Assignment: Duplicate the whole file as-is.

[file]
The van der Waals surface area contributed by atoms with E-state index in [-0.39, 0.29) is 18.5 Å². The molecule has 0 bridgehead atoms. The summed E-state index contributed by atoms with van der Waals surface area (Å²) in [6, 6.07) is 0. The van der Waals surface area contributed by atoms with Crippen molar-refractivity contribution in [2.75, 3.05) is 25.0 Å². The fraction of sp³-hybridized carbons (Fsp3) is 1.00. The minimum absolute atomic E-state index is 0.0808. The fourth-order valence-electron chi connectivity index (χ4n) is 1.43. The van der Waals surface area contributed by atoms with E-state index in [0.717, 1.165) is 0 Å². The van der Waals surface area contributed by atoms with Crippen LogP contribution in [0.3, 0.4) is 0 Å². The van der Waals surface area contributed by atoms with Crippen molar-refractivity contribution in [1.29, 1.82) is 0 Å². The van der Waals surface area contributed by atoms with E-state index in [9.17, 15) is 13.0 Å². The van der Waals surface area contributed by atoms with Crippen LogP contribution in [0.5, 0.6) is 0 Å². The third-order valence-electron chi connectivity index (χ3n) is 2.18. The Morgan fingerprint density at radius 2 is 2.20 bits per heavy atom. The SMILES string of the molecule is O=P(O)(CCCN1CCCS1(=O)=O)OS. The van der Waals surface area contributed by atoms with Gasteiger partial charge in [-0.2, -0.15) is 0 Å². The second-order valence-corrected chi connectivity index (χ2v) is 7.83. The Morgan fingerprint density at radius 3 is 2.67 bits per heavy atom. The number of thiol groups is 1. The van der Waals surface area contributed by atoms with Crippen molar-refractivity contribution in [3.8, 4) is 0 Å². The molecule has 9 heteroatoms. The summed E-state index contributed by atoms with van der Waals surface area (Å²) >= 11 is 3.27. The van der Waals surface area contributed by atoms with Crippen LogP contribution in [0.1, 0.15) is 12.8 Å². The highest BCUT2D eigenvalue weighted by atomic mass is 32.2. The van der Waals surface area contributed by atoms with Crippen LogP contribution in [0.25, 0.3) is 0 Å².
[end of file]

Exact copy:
The van der Waals surface area contributed by atoms with E-state index in [-0.39, 0.29) is 18.5 Å². The molecule has 0 bridgehead atoms. The summed E-state index contributed by atoms with van der Waals surface area (Å²) in [6, 6.07) is 0. The van der Waals surface area contributed by atoms with Crippen molar-refractivity contribution in [2.75, 3.05) is 25.0 Å². The fraction of sp³-hybridized carbons (Fsp3) is 1.00. The minimum absolute atomic E-state index is 0.0808. The fourth-order valence-electron chi connectivity index (χ4n) is 1.43. The van der Waals surface area contributed by atoms with E-state index in [0.717, 1.165) is 0 Å². The van der Waals surface area contributed by atoms with Crippen LogP contribution in [0.3, 0.4) is 0 Å². The van der Waals surface area contributed by atoms with Crippen molar-refractivity contribution in [1.29, 1.82) is 0 Å². The van der Waals surface area contributed by atoms with E-state index in [9.17, 15) is 13.0 Å². The van der Waals surface area contributed by atoms with Crippen LogP contribution in [0.5, 0.6) is 0 Å². The third-order valence-electron chi connectivity index (χ3n) is 2.18. The Morgan fingerprint density at radius 2 is 2.20 bits per heavy atom. The SMILES string of the molecule is O=P(O)(CCCN1CCCS1(=O)=O)OS. The van der Waals surface area contributed by atoms with Gasteiger partial charge in [-0.2, -0.15) is 0 Å². The second-order valence-corrected chi connectivity index (χ2v) is 7.83. The Morgan fingerprint density at radius 3 is 2.67 bits per heavy atom. The number of thiol groups is 1. The van der Waals surface area contributed by atoms with Crippen molar-refractivity contribution in [3.8, 4) is 0 Å². The molecule has 9 heteroatoms. The summed E-state index contributed by atoms with van der Waals surface area (Å²) >= 11 is 3.27. The van der Waals surface area contributed by atoms with Crippen LogP contribution in [0.1, 0.15) is 12.8 Å². The highest BCUT2D eigenvalue weighted by atomic mass is 32.2. The van der Waals surface area contributed by atoms with Crippen LogP contribution in [0.25, 0.3) is 0 Å².